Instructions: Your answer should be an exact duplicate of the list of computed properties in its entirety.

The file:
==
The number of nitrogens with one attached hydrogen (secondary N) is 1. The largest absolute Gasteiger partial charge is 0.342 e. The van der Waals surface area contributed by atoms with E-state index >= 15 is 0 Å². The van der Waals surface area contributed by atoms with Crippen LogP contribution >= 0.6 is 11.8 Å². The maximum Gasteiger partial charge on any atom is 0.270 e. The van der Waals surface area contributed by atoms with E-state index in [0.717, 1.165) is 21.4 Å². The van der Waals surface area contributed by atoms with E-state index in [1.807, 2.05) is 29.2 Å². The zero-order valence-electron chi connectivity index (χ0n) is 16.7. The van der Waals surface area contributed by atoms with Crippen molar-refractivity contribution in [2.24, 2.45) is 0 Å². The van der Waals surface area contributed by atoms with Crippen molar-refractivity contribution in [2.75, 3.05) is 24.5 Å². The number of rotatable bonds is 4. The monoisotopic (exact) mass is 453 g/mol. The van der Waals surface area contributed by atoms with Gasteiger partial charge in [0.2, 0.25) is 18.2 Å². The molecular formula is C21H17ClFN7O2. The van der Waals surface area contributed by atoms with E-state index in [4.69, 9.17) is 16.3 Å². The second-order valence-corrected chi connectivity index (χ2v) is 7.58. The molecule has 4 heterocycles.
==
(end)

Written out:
The number of nitrogens with one attached hydrogen (secondary N) is 1. The largest absolute Gasteiger partial charge is 0.342 e. The van der Waals surface area contributed by atoms with E-state index >= 15 is 0 Å². The van der Waals surface area contributed by atoms with Crippen LogP contribution >= 0.6 is 11.8 Å². The maximum Gasteiger partial charge on any atom is 0.270 e. The van der Waals surface area contributed by atoms with E-state index in [0.717, 1.165) is 21.4 Å². The van der Waals surface area contributed by atoms with E-state index in [1.807, 2.05) is 29.2 Å². The zero-order valence-electron chi connectivity index (χ0n) is 16.7. The van der Waals surface area contributed by atoms with Crippen molar-refractivity contribution in [2.24, 2.45) is 0 Å². The van der Waals surface area contributed by atoms with Crippen molar-refractivity contribution in [2.75, 3.05) is 24.5 Å². The number of rotatable bonds is 4. The monoisotopic (exact) mass is 453 g/mol. The van der Waals surface area contributed by atoms with Gasteiger partial charge in [0.2, 0.25) is 18.2 Å². The molecular formula is C21H17ClFN7O2. The van der Waals surface area contributed by atoms with E-state index in [4.69, 9.17) is 16.3 Å². The second-order valence-corrected chi connectivity index (χ2v) is 7.58. The molecule has 4 heterocycles.